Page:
Deputy Eamon Ryan(Green):   We owe it to Vicky Phelan, her family and her courage and honesty to correctly set up a means through which to find out what happened, who was responsible, and how we can avoid it happening again. I have listened to various views expressed in that regard. I have a concern about the view that we should opt for a commission of inquiry because all Members know that in spite of constant promises to the contrary such inquiries take years and always have, which would not be in the interests of families caught up in this scandal. I agree with Deputy Clare Daly that perhaps a way to approach this would be to immediately instigate an inquiry by the Health Information and Quality Authority, HIQA, and set up a wider commission which would investigate how to create a patient-centred healthcare system and would consider the key issue of how to avoid a recurrence of what the Minister referred to as the paternalistic approach to medicine displayed in this case. That commission would be key because the scale of the change we must make is huge.

Any inquiry should begin with the question of what happened in 2008. There was a clear Dáil debate on the issue at the time. Dr. David Gibbons and Dr. Sam Coulter-Smith have made clear that at the time they placed on the record real concerns with the policy approach that was taken. I have asked colleagues and friends who were then in Government to recall the Government internal mechanisms around the issue. To the best of our recollection, it was not a contentious issue. Whether it was motivated by a desire to scale up the number of cervical smear tests in order to save lives or, as some have argued, an attempt to save money by contracting out that service must be investigated. I have no recollection of it being the latter rather than the former.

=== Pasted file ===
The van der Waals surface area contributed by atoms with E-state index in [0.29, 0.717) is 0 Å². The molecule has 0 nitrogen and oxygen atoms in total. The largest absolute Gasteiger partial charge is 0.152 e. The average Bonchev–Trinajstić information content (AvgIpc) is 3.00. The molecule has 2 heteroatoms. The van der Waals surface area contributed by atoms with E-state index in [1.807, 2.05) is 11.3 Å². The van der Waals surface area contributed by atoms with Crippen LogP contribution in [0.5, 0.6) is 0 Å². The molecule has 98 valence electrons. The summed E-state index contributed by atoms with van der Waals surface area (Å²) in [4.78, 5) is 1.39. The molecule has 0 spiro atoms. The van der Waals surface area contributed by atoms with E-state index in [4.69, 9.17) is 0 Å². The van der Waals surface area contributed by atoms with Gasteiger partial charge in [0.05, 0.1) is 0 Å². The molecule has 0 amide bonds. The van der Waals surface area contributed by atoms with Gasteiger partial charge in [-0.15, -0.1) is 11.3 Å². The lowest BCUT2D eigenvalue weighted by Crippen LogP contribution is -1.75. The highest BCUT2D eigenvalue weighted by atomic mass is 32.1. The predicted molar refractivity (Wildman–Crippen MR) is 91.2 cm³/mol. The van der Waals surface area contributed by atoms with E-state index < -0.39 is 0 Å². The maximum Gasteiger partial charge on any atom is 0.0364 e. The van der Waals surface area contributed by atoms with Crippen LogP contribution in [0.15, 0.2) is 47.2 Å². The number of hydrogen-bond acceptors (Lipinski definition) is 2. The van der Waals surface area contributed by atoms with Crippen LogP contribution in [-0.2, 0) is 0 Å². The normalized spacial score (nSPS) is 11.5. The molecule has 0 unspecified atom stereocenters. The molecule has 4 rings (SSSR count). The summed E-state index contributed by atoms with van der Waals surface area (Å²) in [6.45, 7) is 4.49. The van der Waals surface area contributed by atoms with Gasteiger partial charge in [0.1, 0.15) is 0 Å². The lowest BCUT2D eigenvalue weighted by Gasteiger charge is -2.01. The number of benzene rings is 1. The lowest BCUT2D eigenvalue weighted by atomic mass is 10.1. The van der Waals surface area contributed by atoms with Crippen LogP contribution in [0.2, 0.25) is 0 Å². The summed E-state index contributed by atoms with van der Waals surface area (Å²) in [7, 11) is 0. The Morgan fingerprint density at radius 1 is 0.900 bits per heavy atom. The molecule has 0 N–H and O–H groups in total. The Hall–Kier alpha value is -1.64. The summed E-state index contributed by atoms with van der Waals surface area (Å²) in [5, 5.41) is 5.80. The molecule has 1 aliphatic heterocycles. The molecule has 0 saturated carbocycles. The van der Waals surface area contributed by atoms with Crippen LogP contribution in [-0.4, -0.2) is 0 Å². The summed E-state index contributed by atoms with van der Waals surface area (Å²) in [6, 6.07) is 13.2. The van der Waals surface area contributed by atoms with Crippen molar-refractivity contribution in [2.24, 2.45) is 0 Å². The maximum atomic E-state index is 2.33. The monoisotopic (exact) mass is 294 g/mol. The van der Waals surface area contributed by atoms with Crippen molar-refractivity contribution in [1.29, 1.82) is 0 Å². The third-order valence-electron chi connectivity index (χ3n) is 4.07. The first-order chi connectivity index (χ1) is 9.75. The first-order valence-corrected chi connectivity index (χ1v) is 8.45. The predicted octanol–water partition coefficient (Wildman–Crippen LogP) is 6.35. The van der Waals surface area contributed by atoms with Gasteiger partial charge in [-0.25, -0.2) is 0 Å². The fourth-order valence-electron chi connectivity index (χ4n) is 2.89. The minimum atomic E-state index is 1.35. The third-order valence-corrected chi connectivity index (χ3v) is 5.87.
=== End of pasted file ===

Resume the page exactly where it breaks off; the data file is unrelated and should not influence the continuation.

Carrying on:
Neither the Taoiseach nor the Minister in his statement addressed the argument of Dr. David Gibbons which I heard yesterday that the divergence between an annual versus a three year screening system may have been the cause of some of the problems. Although that question may have been answered elsewhere, I hope it will be answered here this evening. The Taoiseach clearly stated that there does not appear to be a difference between the various screening processes being used in terms of the level of accuracy and so on but we must have more detail on that issue.

We must have answers to key questions, such as who was involved in the 162 of 208 cases in which the information was not passed on and the reason for that. Which clinicians were involved? Who was responsible for that lack of disclosure? The most numbing and frightening effect for everyone involved in the Irish health system is the question mark over whether a patient can trust that he or she is being told the right thing. We must have further details on that issue.